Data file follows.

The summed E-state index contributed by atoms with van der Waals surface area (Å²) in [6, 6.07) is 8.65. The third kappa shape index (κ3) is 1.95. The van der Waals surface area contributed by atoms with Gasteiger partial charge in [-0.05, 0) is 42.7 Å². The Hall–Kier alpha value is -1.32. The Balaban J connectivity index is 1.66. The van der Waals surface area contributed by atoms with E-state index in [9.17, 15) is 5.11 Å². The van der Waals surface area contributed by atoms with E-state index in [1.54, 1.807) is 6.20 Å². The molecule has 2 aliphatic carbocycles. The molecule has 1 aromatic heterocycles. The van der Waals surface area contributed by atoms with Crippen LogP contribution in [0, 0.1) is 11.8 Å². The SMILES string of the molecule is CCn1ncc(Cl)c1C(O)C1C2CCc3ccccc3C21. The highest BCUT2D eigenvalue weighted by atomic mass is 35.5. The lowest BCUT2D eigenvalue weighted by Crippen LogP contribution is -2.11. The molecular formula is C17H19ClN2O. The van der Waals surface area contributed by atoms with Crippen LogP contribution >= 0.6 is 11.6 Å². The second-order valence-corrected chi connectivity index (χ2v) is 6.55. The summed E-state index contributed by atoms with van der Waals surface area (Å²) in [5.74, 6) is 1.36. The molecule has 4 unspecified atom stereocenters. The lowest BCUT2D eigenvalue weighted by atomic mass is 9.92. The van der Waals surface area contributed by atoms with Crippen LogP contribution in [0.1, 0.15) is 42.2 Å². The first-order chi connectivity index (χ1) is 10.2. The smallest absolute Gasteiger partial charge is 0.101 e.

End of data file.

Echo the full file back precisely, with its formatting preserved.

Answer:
The summed E-state index contributed by atoms with van der Waals surface area (Å²) in [6, 6.07) is 8.65. The third kappa shape index (κ3) is 1.95. The van der Waals surface area contributed by atoms with Gasteiger partial charge in [-0.05, 0) is 42.7 Å². The Hall–Kier alpha value is -1.32. The Balaban J connectivity index is 1.66. The van der Waals surface area contributed by atoms with E-state index in [9.17, 15) is 5.11 Å². The van der Waals surface area contributed by atoms with E-state index in [1.54, 1.807) is 6.20 Å². The molecule has 2 aliphatic carbocycles. The molecule has 1 aromatic heterocycles. The van der Waals surface area contributed by atoms with Crippen LogP contribution in [0, 0.1) is 11.8 Å². The SMILES string of the molecule is CCn1ncc(Cl)c1C(O)C1C2CCc3ccccc3C21. The highest BCUT2D eigenvalue weighted by atomic mass is 35.5. The lowest BCUT2D eigenvalue weighted by Crippen LogP contribution is -2.11. The molecular formula is C17H19ClN2O. The van der Waals surface area contributed by atoms with Crippen LogP contribution >= 0.6 is 11.6 Å². The second-order valence-corrected chi connectivity index (χ2v) is 6.55. The summed E-state index contributed by atoms with van der Waals surface area (Å²) in [5.74, 6) is 1.36. The molecule has 4 unspecified atom stereocenters. The lowest BCUT2D eigenvalue weighted by atomic mass is 9.92. The van der Waals surface area contributed by atoms with Crippen LogP contribution in [0.1, 0.15) is 42.2 Å². The first-order chi connectivity index (χ1) is 10.2. The smallest absolute Gasteiger partial charge is 0.101 e.